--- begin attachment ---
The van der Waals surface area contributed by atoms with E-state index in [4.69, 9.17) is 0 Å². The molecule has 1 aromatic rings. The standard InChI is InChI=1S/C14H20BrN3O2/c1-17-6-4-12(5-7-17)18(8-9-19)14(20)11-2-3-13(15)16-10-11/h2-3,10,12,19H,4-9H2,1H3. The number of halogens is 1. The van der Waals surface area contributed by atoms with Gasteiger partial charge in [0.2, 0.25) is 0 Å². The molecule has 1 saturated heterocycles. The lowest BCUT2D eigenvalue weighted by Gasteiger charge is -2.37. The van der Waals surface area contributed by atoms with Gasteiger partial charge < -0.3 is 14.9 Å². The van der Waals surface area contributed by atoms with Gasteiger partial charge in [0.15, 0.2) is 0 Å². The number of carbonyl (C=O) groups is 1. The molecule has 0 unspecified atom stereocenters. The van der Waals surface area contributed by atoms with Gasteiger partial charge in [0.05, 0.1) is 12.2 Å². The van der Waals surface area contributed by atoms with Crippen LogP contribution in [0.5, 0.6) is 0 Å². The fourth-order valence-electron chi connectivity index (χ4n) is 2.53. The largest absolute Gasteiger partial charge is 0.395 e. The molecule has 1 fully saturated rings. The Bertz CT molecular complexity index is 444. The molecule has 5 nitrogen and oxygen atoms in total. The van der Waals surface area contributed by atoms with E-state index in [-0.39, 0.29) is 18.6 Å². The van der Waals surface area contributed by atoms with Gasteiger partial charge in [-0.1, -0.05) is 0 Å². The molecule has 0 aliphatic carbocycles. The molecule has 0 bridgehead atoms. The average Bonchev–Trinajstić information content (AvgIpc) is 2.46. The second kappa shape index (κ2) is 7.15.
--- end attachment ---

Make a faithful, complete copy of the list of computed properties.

The van der Waals surface area contributed by atoms with E-state index in [4.69, 9.17) is 0 Å². The molecule has 1 aromatic rings. The standard InChI is InChI=1S/C14H20BrN3O2/c1-17-6-4-12(5-7-17)18(8-9-19)14(20)11-2-3-13(15)16-10-11/h2-3,10,12,19H,4-9H2,1H3. The number of halogens is 1. The van der Waals surface area contributed by atoms with Gasteiger partial charge in [0.2, 0.25) is 0 Å². The molecule has 1 saturated heterocycles. The lowest BCUT2D eigenvalue weighted by Gasteiger charge is -2.37. The van der Waals surface area contributed by atoms with Gasteiger partial charge < -0.3 is 14.9 Å². The van der Waals surface area contributed by atoms with Gasteiger partial charge in [0.15, 0.2) is 0 Å². The number of carbonyl (C=O) groups is 1. The molecule has 0 unspecified atom stereocenters. The van der Waals surface area contributed by atoms with Gasteiger partial charge in [0.05, 0.1) is 12.2 Å². The van der Waals surface area contributed by atoms with Crippen LogP contribution in [0.5, 0.6) is 0 Å². The fourth-order valence-electron chi connectivity index (χ4n) is 2.53. The largest absolute Gasteiger partial charge is 0.395 e. The molecule has 1 fully saturated rings. The Bertz CT molecular complexity index is 444. The molecule has 5 nitrogen and oxygen atoms in total. The van der Waals surface area contributed by atoms with E-state index in [-0.39, 0.29) is 18.6 Å². The van der Waals surface area contributed by atoms with Gasteiger partial charge in [-0.1, -0.05) is 0 Å². The molecule has 0 aliphatic carbocycles. The molecule has 0 bridgehead atoms. The average Bonchev–Trinajstić information content (AvgIpc) is 2.46. The second kappa shape index (κ2) is 7.15.